Controlling virtual light bulbs without touching them
Using 'e-skin' to control virtual light bulbs without actually touching anything D. Makarov

Scientists have developed a crucial link between physical and virtual reality (VR) – a magical 'e-skin' that lets you manipulate objects in the virtual world without touching or seeing them.

At first glance, the skin – which is thinner than a strand of human hair – looks like a simple tattoo, but there is obviously a lot going on in there, and is almost like a typical high-end gadget in a sci-fi movie.

The tiny device carries magnetic sensors that interact with a permanent magnet to detect physical motion and these sensors transmit that information to a connected software.

Working with every angle of motion, the software manipulates an object in virtual reality. This means that adjusting a light dimmer or typing on a virtual keyboard can be done with just a single wave of your hand.

"Our electronic skin traces the movement of a hand, for example, by changing its position with respect to the external magnetic field of a permanent magnet," explains Gilbert Cañón Bermúdez, the lead author of the study. "This not only means that we can digitise its rotations and translate them to the virtual world but also even influence objects there."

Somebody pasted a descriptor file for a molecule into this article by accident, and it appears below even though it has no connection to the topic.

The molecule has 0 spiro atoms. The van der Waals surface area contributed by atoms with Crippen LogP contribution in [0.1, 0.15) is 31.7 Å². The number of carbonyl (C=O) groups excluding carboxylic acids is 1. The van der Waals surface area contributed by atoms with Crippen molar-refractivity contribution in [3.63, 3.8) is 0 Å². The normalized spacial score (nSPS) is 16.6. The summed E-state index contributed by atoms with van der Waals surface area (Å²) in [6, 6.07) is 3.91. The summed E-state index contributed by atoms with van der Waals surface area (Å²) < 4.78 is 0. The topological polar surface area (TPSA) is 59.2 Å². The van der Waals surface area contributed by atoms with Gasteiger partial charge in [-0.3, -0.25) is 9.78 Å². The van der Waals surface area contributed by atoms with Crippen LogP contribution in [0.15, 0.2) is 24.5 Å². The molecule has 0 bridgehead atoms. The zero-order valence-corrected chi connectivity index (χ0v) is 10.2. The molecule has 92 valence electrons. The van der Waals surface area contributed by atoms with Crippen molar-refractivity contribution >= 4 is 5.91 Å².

The technology is still at a nascent stage but the researchers have already showcased its potential in a couple of videos. The first clip shows how the device can be used to reduce the brightness of a virtual bulb, while the second shows its ability to serve as a wearable keyboard for dialling numbers on a virtual keyboard.

"By coding the angles between 0 and 180 degrees so that they corresponded to a typical hand movement when adjusting a lamp, we created a dimmer – and controlled it just with a hand movement over the permanent magnet," Denys Makarov, the study's co-author, explained while describing the first experiment.

As of now, VR devices only allow a person to manipulate objects in virtual reality. However, all these technologies are bulky and depend on a direct line of sight between the object and the person controlling it. With the novel e-skin, though, all of that changes.

The extraordinary tech is still being worked on but the researchers envision a variety of ways in which it can be used – one of which would be remote access to a control button or panel in a room which cannot be entered due to any kind of hazard. The group also hopes to replace the magnetic field of the permanent magnet with the Earth's geomagnetic field sometime in the future.

The work on this 'skin' has been detailed in a study published in the journal Science Advances.